Given the Fed's reliance on incoming data, this is like driving in the dark without street lights. The central bank and the market can form a view based on the current data for the next one to two meetings. Uncertainty in the outcome rises significantly beyond that, and this is the key in market anxiety now. 

This implies that the current data would likely prompt the Fed to maintain its stance in the June and July meetings, with the earliest opportunity for a rate cut in September. However, if inflation remains persistent and job growth remains robust, the first rate cut might be pushed back to the end of 2024. Still, long-term investors should be focusing on the fact that the policy rate is expected to be lower in the next 12 months. 

A reminder of the importance of diversification

The delay in rate cuts by the Fed has resulted in higher government bond yields. In the short term, the total return on government bonds and high-quality fixed income may underperform cash. Nevertheless, long-term investors have two reasons to stay invested in fixed income. 

First, as mentioned earlier, the rate cut cycle is delayed but not canceled, implying that bond yields should eventually decline and boost total returns. Cash, on the other hand, would be ill-prepared for the eventual reinvestment risk. 

Second, investors are currently focusing on a scenario of a soft landing or even no landing, accompanied by sticky inflation. However, while macroeconomic data remains robust, investors cannot ignore the possibility of a sharp deterioration in economic activity, even if this is unlikely. Government bonds and high-quality fixed income can help mitigate this risk.

In terms of equities, higher risk-free rates are prompting a correction, particularly in growth and technology sectors due to valuation adjustments. Nonetheless, some inflation can support businesses in maintaining profit margins, which could contribute to earnings growth. In the short term, investors may opt to rotate away from growth-oriented sectors and towards sectors with more cyclical characteristics, such as consumption, materials, and industrials. The strengthening of the U.S. dollar also poses challenges for Asian equities. However, we remain optimistic about Asian tech exporters and Japan, given the recent momentum in Asian export recovery.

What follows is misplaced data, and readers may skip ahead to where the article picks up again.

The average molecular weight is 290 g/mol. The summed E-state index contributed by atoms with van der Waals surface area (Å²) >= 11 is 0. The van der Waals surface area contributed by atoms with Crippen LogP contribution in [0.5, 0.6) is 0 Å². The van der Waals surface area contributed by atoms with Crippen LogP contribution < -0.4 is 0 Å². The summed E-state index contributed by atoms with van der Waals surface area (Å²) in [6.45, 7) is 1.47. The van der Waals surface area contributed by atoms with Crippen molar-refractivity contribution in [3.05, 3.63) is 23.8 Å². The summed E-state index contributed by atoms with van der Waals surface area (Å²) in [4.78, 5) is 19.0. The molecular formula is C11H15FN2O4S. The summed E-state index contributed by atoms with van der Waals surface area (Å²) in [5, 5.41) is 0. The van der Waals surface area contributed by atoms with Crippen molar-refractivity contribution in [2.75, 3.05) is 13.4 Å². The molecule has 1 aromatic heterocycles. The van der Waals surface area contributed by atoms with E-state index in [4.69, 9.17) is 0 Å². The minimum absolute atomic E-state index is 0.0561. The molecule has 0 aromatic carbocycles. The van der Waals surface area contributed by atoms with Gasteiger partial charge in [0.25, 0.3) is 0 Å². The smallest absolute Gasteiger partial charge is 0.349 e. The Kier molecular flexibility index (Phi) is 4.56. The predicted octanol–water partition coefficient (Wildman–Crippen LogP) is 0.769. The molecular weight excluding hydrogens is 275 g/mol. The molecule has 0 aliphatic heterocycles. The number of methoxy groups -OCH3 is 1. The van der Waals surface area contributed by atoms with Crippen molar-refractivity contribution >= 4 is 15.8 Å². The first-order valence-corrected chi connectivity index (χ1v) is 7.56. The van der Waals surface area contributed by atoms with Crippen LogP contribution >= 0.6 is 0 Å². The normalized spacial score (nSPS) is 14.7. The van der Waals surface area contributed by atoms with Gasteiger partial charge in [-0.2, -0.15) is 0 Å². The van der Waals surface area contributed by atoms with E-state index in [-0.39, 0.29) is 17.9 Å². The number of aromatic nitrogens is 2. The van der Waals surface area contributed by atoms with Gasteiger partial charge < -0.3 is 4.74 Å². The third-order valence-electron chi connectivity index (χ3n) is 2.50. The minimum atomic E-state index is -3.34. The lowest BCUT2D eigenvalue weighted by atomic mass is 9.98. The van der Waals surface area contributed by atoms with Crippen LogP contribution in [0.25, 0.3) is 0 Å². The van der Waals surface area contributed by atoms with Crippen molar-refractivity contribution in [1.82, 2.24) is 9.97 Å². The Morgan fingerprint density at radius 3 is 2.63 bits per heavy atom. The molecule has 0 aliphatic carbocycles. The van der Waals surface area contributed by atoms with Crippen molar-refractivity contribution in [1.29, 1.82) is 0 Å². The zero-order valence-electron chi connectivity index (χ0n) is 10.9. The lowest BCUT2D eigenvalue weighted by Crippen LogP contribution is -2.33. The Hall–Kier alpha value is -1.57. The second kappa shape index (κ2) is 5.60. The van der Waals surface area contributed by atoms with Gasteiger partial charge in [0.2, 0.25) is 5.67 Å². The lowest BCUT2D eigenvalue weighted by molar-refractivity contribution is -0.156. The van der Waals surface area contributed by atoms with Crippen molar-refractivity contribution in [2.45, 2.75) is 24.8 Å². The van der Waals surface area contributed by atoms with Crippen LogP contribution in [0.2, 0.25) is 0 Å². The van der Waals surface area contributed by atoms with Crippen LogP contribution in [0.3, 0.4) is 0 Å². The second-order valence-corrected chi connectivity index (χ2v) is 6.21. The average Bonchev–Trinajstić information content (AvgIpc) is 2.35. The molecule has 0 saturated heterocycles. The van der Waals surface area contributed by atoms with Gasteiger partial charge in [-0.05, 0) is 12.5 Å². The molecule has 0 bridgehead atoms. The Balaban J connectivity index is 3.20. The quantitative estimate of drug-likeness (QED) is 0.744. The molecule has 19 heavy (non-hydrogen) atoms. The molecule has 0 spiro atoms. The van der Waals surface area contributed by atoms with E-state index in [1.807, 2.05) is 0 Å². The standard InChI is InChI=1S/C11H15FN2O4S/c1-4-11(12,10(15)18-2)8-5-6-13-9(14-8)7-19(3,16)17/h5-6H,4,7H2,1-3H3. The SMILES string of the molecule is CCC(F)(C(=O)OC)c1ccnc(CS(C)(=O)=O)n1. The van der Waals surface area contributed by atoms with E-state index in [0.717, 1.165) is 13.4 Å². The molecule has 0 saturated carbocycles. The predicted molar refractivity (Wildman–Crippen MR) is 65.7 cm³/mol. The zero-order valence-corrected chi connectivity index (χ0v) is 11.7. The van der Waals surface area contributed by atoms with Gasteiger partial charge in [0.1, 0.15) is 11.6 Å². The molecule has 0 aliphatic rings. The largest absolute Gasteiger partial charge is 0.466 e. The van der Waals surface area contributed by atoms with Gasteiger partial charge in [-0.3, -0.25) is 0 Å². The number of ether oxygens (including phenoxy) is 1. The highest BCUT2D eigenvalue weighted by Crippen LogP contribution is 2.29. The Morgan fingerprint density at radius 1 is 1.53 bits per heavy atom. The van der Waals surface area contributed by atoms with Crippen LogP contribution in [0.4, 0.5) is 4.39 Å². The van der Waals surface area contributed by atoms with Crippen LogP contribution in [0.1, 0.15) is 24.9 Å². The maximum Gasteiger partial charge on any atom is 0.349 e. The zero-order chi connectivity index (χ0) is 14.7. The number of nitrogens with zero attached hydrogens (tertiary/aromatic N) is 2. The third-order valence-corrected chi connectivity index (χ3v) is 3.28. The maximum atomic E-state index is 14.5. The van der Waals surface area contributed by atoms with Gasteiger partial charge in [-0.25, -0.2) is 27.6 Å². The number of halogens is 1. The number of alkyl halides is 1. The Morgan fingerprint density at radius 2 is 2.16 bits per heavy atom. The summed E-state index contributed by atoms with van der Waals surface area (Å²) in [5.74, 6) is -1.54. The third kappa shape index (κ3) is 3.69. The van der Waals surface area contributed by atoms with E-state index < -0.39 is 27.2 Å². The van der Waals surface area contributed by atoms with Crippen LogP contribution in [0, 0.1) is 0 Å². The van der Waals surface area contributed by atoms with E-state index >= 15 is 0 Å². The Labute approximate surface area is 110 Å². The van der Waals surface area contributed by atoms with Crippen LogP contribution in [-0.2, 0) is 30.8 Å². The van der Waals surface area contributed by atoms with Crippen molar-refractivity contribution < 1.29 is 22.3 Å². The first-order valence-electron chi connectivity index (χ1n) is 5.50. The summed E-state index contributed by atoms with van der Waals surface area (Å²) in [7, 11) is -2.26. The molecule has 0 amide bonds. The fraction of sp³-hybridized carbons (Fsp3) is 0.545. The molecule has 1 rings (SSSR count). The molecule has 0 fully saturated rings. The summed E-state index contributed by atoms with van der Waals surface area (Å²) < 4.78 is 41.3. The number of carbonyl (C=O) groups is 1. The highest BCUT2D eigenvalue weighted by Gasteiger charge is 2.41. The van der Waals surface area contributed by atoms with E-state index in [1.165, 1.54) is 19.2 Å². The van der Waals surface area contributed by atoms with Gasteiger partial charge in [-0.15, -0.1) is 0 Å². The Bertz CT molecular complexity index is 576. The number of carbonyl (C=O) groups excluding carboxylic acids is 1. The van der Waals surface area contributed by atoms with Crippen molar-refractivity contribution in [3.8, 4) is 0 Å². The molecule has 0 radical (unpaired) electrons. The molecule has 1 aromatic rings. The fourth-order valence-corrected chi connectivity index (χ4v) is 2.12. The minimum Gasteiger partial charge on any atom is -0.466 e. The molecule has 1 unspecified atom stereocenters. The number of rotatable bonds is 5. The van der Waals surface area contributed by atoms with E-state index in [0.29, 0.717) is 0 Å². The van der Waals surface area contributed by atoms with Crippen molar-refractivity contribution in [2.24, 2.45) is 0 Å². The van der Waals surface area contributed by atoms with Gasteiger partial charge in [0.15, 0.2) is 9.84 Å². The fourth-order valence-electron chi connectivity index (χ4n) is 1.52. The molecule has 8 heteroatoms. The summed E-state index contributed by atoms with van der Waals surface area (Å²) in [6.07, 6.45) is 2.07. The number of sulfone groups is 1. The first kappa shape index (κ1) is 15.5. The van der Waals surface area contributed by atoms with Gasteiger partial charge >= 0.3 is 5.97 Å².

The recent correction in both stocks and bonds serves as a reminder of the challenging times experienced in 2022, when high inflation prompted rapid rise in policy rates around the world. It also underscores the importance of diversification for investors. Since the beginning of April, certain markets have exhibited greater resilience, including China, Hong Kong, India, and ASEAN markets. Additionally, commodities such as gold and energy have outperformed stocks and bonds. Some of these assets, like Chinese equities, have cheap valuations that improve resilience against market volatility. Improvement in macroeconomic data and the Chinese government's efforts to enhance corporate governance could act as supportive factors. Higher energy prices have contributed to the current risk-averse sentiment, reminiscent of 2022. Alternative assets such as real estate, infrastructure and transportation can provide diversification benefits and generate income for investment portfolios.

In conclusion, we anticipate that the current wave of volatility from evolving rate cut expectations will eventually subside, and investors should look ahead to position their portfolios accordingly. A well-diversified portfolio comprising of both stocks and fixed income assets remains key to generating returns that align with long-term investment objectives, even though cash may appear attractive during times of volatility.